Search Results For: Vibhu Bakhru J


Nortel Networks India International Inc vs. DIT (Delhi High Court)

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DATE: May 4, 2016 (Date of pronouncement)
DATE: May 5, 2016 (Date of publication)
AY: 2003-04, 2004-05 and 2005-06
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CITATION:
Important principles laid down whether profits arising from off-shore supply of goods can be taxed in India on basis that (a) the goods continued in the possession of seller till acceptance of the goods by buyer in India, (b) the seller had a liaison office in India, (c) the seller had a wholly-owned subsidiary in India which negotiated contacts with the buyer, (d) installation, commissioning etc services were provided in India etc

The controversy whether the Assessee has a PE in India is interlinked to the finding that Nortel India had discharged some of the obligations of the Assessee under the Equipment Contract. Whilst, the Income Tax Authorities have held that the contracts entered into with Reliance – the Equipment Contact, Software Contract and Services Contract – are essentially a part of the singular turnkey contract, the Assessee contends to the contrary. Further, the Income Tax Authorities have held that a part of the Equipment Contract assigned to the Assessee was, in fact, performed by Nortel India. This too, is stoutly disputed by the Assessee. The question whether the Assessee has a PE in India is clearly interlinked with the issue whether Nortel India or Nortel LO had performed any of the functions or discharged any of the obligations assumed by the Assessee. Assessee argued that agreement for supply of hardware (Equipment Contract) could have been directly executed between Reliance and the Assessee but owing to relaince’s insistence on an Indian company being responsible for the entire works, agreements were executed between Nortel India and Reliance, with Nortel Canada as a surety.

Pr. CIT vs. Lata Jain (Delhi High Court)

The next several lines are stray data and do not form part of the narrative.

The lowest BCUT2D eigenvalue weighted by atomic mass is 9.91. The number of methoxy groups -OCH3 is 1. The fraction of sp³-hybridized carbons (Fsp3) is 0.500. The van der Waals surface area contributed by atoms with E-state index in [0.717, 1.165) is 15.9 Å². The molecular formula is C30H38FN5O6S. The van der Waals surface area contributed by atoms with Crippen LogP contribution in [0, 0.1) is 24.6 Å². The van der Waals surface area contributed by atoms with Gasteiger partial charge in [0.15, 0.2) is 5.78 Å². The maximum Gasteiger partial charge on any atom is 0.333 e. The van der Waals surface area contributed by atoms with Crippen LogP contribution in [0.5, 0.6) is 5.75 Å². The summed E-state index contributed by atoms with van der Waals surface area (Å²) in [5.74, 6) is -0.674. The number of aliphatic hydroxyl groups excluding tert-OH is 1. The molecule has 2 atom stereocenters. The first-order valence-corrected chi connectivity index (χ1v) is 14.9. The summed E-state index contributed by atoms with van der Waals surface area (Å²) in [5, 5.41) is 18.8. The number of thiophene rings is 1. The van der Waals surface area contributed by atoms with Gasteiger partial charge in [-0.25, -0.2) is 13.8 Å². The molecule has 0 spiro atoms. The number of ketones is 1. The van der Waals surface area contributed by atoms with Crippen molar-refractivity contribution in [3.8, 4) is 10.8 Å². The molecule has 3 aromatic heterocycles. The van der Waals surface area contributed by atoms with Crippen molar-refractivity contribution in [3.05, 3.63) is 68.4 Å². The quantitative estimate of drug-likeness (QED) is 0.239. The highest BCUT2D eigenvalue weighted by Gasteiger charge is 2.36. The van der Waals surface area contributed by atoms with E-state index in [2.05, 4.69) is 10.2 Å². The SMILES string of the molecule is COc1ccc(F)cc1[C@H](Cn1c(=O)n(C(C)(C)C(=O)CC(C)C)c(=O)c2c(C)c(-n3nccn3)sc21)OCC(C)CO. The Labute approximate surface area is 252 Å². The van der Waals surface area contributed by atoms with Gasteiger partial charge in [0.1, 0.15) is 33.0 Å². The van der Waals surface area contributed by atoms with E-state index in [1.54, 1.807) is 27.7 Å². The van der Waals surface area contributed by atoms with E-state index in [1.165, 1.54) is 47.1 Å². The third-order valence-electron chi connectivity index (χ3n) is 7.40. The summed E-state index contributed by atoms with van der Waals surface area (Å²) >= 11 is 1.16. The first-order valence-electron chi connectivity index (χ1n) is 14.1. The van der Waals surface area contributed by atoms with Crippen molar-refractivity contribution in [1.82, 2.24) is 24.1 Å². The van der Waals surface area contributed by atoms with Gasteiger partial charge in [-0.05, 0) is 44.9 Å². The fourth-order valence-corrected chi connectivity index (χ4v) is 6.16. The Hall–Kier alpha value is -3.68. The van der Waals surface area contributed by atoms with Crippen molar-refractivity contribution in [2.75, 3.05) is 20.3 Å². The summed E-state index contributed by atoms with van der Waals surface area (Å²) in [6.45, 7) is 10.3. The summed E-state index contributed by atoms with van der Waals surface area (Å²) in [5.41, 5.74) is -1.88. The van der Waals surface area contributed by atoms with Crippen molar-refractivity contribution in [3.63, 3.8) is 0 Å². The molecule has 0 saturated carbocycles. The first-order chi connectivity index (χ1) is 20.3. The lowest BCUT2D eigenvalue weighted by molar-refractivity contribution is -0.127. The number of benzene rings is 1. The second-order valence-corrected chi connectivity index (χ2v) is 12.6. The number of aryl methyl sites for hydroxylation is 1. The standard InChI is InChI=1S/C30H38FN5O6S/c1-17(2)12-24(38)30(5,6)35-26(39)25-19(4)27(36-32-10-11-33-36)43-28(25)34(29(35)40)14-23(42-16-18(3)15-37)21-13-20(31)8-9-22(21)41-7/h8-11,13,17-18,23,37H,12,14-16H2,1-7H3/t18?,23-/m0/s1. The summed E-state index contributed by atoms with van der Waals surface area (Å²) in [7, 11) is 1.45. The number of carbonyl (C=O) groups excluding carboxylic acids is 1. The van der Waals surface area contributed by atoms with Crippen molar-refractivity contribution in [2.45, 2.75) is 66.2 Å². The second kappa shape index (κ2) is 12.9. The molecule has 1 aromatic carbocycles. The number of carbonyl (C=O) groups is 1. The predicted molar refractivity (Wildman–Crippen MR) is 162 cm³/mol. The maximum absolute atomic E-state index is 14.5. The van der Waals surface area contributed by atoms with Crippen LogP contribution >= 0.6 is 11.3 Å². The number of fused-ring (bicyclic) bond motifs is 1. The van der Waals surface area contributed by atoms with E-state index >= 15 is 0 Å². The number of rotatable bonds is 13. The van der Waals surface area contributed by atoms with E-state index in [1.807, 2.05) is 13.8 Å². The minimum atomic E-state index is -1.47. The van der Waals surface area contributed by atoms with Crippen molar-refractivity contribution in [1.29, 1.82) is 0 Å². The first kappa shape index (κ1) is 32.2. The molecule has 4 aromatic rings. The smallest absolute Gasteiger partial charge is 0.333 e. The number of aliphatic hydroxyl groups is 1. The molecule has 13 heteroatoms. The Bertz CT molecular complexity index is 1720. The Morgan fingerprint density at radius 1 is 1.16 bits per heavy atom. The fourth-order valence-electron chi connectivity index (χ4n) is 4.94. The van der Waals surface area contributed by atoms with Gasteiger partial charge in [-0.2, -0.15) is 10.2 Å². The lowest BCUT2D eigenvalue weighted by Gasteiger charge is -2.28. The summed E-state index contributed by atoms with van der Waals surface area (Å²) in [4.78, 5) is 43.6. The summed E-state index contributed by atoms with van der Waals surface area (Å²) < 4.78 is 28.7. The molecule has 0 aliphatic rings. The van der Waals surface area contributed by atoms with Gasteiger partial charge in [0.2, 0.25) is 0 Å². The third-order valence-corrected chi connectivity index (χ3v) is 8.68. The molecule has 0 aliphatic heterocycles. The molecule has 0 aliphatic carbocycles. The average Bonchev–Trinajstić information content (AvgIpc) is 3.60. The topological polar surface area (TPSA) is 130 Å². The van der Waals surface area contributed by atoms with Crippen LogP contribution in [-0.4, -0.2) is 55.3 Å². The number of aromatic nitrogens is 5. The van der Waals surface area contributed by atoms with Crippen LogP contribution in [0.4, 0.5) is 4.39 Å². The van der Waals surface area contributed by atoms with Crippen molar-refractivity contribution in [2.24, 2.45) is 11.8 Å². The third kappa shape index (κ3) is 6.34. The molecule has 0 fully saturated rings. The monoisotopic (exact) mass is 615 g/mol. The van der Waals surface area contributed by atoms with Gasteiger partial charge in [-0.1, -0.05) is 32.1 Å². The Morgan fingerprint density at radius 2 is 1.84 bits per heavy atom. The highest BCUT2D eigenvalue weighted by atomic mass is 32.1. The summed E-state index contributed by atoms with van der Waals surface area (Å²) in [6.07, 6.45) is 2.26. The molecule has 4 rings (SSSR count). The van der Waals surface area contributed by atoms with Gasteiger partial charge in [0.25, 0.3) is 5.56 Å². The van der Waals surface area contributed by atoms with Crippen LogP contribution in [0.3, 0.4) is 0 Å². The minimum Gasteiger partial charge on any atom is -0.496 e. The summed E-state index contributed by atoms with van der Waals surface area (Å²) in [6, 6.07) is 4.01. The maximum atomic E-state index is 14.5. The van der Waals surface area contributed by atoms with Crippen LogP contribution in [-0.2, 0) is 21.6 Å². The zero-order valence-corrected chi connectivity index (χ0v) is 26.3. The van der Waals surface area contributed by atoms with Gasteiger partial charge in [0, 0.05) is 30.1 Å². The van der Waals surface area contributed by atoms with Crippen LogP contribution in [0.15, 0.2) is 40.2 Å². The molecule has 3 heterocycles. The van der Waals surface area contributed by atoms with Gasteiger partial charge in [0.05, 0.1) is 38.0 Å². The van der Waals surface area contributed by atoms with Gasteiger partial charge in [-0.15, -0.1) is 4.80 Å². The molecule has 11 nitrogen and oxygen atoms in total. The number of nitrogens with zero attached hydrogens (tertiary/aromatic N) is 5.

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DATE: April 29, 2016 (Date of pronouncement)
DATE: May 4, 2016 (Date of publication)
AY: 1998-99, 1999-00
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CITATION:
S. 153A assessment cannot be made for the AYs in which incriminating material is not recovered even though incriminating material may be recovered for other years in the block of 6 years

It has been noticed by the ITAT in the impugned order that for the AYs in question no incriminating material qua the Assessee was found. In that view of the matter, and in light of the decision of this Court in CIT v. Kabul Chawla [2016] 380 ITR 573 (Delhi), the Court is of the view that the impugned order of the ITAT suffers from no legal infirmity and no substantial question of law arises for determination

Vijay Singh Kadam vs. CCIT (Delhi High Court)

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DATE: April 25, 2016 (Date of pronouncement)
DATE: April 27, 2016 (Date of publication)
AY: 2006-07
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S. 245: Approach of the department of setting off / adjusting refund against demand without serving a prior s. 245 intimation to the assessee and without providing opportunity of hearing to assessee & without arriving at a satisfaction to the effect that such adjustment of refund can only be the mode of recovery of demand is bad in law. Dept directed to refund the amount set off / adjusted together with interest

In our view, the power under Section 245 of the Act, is a discretionary power given to each of the tax officers in the higher echelons to “set off the amount to be refunded or any part of that amount against the same, if any, remaining payable under this Act by the person to whom the refund is due.‟ That this power is discretionary and not mandatory is indicated by the word “may”. Secondly, the set off is in lieu of payment of refund. Thirdly, before invoking the power, the officer is expected to give an intimation in writing to the Assessee to whom the refund is due informing him of the action proposed to be taken under this Section

Dr. Ajit Gupta vs. ACIT (Delhi High Court)

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DATE: March 3, 2016 (Date of pronouncement)
DATE: March 28, 2016 (Date of publication)
AY: -
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CITATION:
Section 147, reopening, reopening on factually erroneous premise, not permissible, change of opinion